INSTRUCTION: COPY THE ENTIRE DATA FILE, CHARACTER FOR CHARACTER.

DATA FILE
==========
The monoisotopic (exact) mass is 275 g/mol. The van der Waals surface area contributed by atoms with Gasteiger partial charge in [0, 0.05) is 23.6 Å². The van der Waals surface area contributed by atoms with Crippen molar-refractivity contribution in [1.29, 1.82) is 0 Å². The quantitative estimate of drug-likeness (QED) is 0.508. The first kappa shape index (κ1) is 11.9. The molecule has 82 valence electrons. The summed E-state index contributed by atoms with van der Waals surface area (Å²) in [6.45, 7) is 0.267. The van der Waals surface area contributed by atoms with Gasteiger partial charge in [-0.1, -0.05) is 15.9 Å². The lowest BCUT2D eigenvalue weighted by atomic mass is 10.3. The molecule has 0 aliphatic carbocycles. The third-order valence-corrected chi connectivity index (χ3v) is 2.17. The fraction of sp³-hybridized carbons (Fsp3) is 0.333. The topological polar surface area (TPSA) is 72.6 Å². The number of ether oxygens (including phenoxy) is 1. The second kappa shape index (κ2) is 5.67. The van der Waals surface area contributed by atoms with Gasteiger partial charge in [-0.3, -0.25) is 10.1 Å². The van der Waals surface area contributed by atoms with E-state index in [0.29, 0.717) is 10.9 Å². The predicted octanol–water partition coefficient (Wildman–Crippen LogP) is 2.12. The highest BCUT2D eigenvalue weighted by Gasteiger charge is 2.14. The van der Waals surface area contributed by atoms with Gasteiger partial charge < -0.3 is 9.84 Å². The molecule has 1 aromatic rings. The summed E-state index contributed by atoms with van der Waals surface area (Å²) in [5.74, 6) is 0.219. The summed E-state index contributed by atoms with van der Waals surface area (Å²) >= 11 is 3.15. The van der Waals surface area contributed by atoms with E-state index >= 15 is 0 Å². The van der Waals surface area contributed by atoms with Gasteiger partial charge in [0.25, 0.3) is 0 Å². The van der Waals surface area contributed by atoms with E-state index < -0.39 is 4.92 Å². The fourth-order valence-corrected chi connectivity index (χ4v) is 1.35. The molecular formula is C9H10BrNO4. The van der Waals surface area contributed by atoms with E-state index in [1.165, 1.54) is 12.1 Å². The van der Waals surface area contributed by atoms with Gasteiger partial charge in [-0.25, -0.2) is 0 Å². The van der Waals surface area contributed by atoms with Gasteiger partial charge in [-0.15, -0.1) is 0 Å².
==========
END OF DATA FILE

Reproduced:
The monoisotopic (exact) mass is 275 g/mol. The van der Waals surface area contributed by atoms with Gasteiger partial charge in [0, 0.05) is 23.6 Å². The van der Waals surface area contributed by atoms with Crippen molar-refractivity contribution in [1.29, 1.82) is 0 Å². The quantitative estimate of drug-likeness (QED) is 0.508. The first kappa shape index (κ1) is 11.9. The molecule has 82 valence electrons. The summed E-state index contributed by atoms with van der Waals surface area (Å²) in [6.45, 7) is 0.267. The van der Waals surface area contributed by atoms with Gasteiger partial charge in [-0.1, -0.05) is 15.9 Å². The lowest BCUT2D eigenvalue weighted by atomic mass is 10.3. The molecule has 0 aliphatic carbocycles. The third-order valence-corrected chi connectivity index (χ3v) is 2.17. The fraction of sp³-hybridized carbons (Fsp3) is 0.333. The topological polar surface area (TPSA) is 72.6 Å². The number of ether oxygens (including phenoxy) is 1. The second kappa shape index (κ2) is 5.67. The van der Waals surface area contributed by atoms with Gasteiger partial charge in [-0.3, -0.25) is 10.1 Å². The van der Waals surface area contributed by atoms with E-state index in [0.29, 0.717) is 10.9 Å². The predicted octanol–water partition coefficient (Wildman–Crippen LogP) is 2.12. The highest BCUT2D eigenvalue weighted by Gasteiger charge is 2.14. The van der Waals surface area contributed by atoms with Gasteiger partial charge < -0.3 is 9.84 Å². The molecule has 1 aromatic rings. The summed E-state index contributed by atoms with van der Waals surface area (Å²) in [5.74, 6) is 0.219. The summed E-state index contributed by atoms with van der Waals surface area (Å²) >= 11 is 3.15. The van der Waals surface area contributed by atoms with E-state index >= 15 is 0 Å². The van der Waals surface area contributed by atoms with Gasteiger partial charge in [0.25, 0.3) is 0 Å². The van der Waals surface area contributed by atoms with E-state index < -0.39 is 4.92 Å². The fourth-order valence-corrected chi connectivity index (χ4v) is 1.35. The molecular formula is C9H10BrNO4. The van der Waals surface area contributed by atoms with E-state index in [1.165, 1.54) is 12.1 Å². The van der Waals surface area contributed by atoms with Gasteiger partial charge in [-0.25, -0.2) is 0 Å². The van der Waals surface area contributed by atoms with Gasteiger partial charge in [-0.15, -0.1) is 0 Å².